Prediction is very difficult, especially about the future - Niels Bohr | To get the "risk premium", you really do have to take the risk - nisiprius
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Re: I need some (honest) reassurance of my portfolio

Post by abuss368 »

Bob_Sacamano wrote: Mon Mar 16, 2020 6:42 pm I started investing in 2013 when I got my first real job at age 23. I heeded much of the advice given here and elsewhere which was to set up a 3 fund portfolio in a target retirement fund. I've been maxing out each of my retirement accounts since (except the 401k which I started contributing to two-ish years ago). I'm bleeding bad right now and just need to know if there's anything I should be doing differently. I've lost ALL my earnings since 2013. Is what I have below a good overall allocation? As you can see, I have everything invested towards Vanguard's 2055 target retirement fund.

Here are my holdings:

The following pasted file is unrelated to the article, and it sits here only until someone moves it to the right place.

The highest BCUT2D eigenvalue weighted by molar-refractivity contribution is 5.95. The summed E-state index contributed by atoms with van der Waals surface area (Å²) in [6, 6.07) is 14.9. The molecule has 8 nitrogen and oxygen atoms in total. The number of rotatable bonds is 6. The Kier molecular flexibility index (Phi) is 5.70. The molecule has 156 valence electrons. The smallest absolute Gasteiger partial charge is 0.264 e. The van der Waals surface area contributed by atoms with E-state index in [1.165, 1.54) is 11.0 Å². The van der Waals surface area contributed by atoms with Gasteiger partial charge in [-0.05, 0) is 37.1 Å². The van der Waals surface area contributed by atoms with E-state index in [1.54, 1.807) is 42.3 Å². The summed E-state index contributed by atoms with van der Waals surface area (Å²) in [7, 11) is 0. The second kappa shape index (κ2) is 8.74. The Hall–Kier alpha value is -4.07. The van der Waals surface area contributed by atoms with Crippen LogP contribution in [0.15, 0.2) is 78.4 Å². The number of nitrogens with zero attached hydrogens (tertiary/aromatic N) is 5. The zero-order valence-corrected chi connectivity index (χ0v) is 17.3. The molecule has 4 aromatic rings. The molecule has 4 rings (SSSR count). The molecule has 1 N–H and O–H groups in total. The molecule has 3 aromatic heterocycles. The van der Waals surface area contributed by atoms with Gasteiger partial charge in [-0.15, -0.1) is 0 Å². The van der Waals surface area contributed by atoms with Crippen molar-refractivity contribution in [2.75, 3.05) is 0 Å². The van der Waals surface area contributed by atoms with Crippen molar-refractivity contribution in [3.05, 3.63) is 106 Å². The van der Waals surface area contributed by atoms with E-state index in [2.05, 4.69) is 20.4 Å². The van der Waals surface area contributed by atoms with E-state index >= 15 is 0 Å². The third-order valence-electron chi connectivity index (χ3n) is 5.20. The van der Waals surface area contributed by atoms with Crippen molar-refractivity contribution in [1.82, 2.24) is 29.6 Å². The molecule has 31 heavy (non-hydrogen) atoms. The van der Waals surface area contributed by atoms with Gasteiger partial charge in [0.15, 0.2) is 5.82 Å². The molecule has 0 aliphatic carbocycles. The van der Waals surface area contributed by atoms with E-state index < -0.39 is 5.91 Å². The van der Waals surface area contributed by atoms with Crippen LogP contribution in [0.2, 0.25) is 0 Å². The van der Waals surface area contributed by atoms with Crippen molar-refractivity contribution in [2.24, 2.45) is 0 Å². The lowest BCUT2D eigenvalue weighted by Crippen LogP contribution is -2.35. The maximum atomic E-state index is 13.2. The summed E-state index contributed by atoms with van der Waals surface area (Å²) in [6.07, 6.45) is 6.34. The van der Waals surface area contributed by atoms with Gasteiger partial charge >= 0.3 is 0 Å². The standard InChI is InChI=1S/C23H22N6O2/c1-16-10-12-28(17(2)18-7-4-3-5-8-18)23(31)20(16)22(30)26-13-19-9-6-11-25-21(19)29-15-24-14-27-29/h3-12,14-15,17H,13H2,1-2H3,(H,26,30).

Ally - 16k earning 1.5% interest
Roth IRA - 37.4k (as of 3/16) invested 100% in VFFVX
HSA - 19.5k (as of 3/16) invested 100% in VFFVX
401k - 56.5k (as of 3/13) invested 100% in VTRS55 (Vanguard Target Retirement Trust)

I'm 29 now, how am I doing? What would you do differently? I ask because I don't see many educated investors holding all their assets in a target retirement fund. I can't help but feel I should be doing more, especially with the way things look right now.
Put as much into stocks until it hurts. Then find a way to buy more!
John C. Bogle: “Simplicity is the master key to financial success."
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Bob_Sacamano